Understanding the Periodic Table of Elements

Periodic Table of Elements

The periodic table of elements is a table which shows the arrangement of chemical elements ordered by atomic numbers in columns and rows. It was invented by Russian chemist Dmitri Mendeleev in 1869 to determine the periodic trends in the properties of elements.

The elements are listed according to their increasing atomic numbers. Rows are arranged in such a way that elements with similar properties fall into the same vertical columns. The groups or columns are numbered 1-18. The arrangement is Group 1(alkali metals), Group 2(alkaline earth metals), Group 15 (pnicogens), Group 16(chalcogens), Group 17(halogens) and Group 18(noble gases). There are some groups that enjoy non-systematic names as well. Not only are the groups in the periodic table, some other groupings of elements often named as well. They are lanthanoids and actinoids.

In 2006, the periodic table contained 117 periodic elements. Out of these, 92 are found naturally on earth, and the rest are artificial elements.

Structure of a Periodic Table

To arrange elements in a periodic table, the chemical properties with the electron configuration of an element is determined. The total number of electrons present in an element determines to which period it belongs. The orbital where the electrons reside, determine the block to which it belongs. And the number of valence shell electrons determines the group or family to which it belongs.

The elements with the same number of valence electrons or outer shell electrons are grouped together. As we progress from the lightest element to the heaviest element, the outer shell electrons or the valence, are all in the same type of orbital, with the same shape.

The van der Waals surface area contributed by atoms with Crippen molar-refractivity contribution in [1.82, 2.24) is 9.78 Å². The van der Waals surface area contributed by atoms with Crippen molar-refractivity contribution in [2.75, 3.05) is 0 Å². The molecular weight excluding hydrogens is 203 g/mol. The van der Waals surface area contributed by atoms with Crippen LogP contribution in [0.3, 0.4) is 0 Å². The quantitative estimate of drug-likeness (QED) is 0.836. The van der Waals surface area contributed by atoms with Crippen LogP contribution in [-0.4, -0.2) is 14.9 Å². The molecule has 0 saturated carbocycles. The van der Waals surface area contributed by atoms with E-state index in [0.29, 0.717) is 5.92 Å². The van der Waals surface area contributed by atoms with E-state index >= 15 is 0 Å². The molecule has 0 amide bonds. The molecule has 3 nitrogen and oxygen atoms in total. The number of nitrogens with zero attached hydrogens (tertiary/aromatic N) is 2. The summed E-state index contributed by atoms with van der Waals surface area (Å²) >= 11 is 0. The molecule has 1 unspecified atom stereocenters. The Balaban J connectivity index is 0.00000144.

Groups and Periods

The vertical columns in the periodic table are known as the group, and are the most important method of classifying elements. Elements with very similar properties are grouped together and they are names according to the trend in properties, like alkali metals, alkali earth metals, halogens and noble gases.

The horizontal row in the periodic table is known as the period. This is also a type of classification of elements where the horizontal trends and similarities in properties are more significant than vertical trends.

Although Dmitri Mendeleev is the person responsible for creating the proper periodic table, there are other scientists as well who have contributed to its development. In Mendeleev’s original table, each period was of the same length. But modern periodic table of elements have longer periods down the table and group the elements into s-, p-, d- and f- blocks to help us understand better.

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Source by David Nicolosi

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